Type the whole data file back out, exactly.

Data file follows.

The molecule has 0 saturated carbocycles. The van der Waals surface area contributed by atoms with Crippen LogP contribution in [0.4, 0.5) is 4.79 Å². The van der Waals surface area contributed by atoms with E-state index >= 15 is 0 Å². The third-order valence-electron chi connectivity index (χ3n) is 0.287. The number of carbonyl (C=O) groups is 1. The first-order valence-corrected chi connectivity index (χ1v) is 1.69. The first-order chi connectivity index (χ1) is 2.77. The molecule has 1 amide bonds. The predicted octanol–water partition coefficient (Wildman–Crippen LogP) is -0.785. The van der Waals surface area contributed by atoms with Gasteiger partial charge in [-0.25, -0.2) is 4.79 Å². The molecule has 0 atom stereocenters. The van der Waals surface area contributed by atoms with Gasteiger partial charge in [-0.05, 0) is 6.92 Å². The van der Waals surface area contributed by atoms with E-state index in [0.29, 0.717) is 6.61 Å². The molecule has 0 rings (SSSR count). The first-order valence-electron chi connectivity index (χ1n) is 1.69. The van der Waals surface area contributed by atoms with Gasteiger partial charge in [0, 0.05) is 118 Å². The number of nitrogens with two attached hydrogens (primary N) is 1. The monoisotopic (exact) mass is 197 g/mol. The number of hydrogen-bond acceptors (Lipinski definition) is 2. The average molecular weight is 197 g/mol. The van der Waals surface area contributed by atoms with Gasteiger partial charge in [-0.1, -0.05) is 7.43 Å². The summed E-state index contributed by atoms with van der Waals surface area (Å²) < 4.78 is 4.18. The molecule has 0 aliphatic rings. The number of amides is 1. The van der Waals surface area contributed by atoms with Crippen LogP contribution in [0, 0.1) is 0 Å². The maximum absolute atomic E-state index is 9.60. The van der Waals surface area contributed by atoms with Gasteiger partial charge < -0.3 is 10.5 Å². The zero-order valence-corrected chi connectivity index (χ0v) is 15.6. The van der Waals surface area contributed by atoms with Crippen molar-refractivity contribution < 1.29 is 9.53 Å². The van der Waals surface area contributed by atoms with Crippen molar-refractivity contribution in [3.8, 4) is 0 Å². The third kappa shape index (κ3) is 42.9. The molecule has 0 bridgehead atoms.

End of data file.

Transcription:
The molecule has 0 saturated carbocycles. The van der Waals surface area contributed by atoms with Crippen LogP contribution in [0.4, 0.5) is 4.79 Å². The van der Waals surface area contributed by atoms with E-state index >= 15 is 0 Å². The third-order valence-electron chi connectivity index (χ3n) is 0.287. The number of carbonyl (C=O) groups is 1. The first-order valence-corrected chi connectivity index (χ1v) is 1.69. The first-order chi connectivity index (χ1) is 2.77. The molecule has 1 amide bonds. The predicted octanol–water partition coefficient (Wildman–Crippen LogP) is -0.785. The van der Waals surface area contributed by atoms with Gasteiger partial charge in [-0.25, -0.2) is 4.79 Å². The molecule has 0 atom stereocenters. The van der Waals surface area contributed by atoms with Gasteiger partial charge in [-0.05, 0) is 6.92 Å². The van der Waals surface area contributed by atoms with E-state index in [0.29, 0.717) is 6.61 Å². The molecule has 0 rings (SSSR count). The first-order valence-electron chi connectivity index (χ1n) is 1.69. The van der Waals surface area contributed by atoms with Gasteiger partial charge in [0, 0.05) is 118 Å². The number of nitrogens with two attached hydrogens (primary N) is 1. The monoisotopic (exact) mass is 197 g/mol. The number of hydrogen-bond acceptors (Lipinski definition) is 2. The average molecular weight is 197 g/mol. The van der Waals surface area contributed by atoms with Gasteiger partial charge in [-0.1, -0.05) is 7.43 Å². The summed E-state index contributed by atoms with van der Waals surface area (Å²) < 4.78 is 4.18. The molecule has 0 aliphatic rings. The number of amides is 1. The van der Waals surface area contributed by atoms with Crippen LogP contribution in [0, 0.1) is 0 Å². The maximum absolute atomic E-state index is 9.60. The van der Waals surface area contributed by atoms with Gasteiger partial charge < -0.3 is 10.5 Å². The zero-order valence-corrected chi connectivity index (χ0v) is 15.6. The van der Waals surface area contributed by atoms with Crippen molar-refractivity contribution < 1.29 is 9.53 Å². The van der Waals surface area contributed by atoms with Crippen molar-refractivity contribution in [3.8, 4) is 0 Å². The third kappa shape index (κ3) is 42.9. The molecule has 0 bridgehead atoms.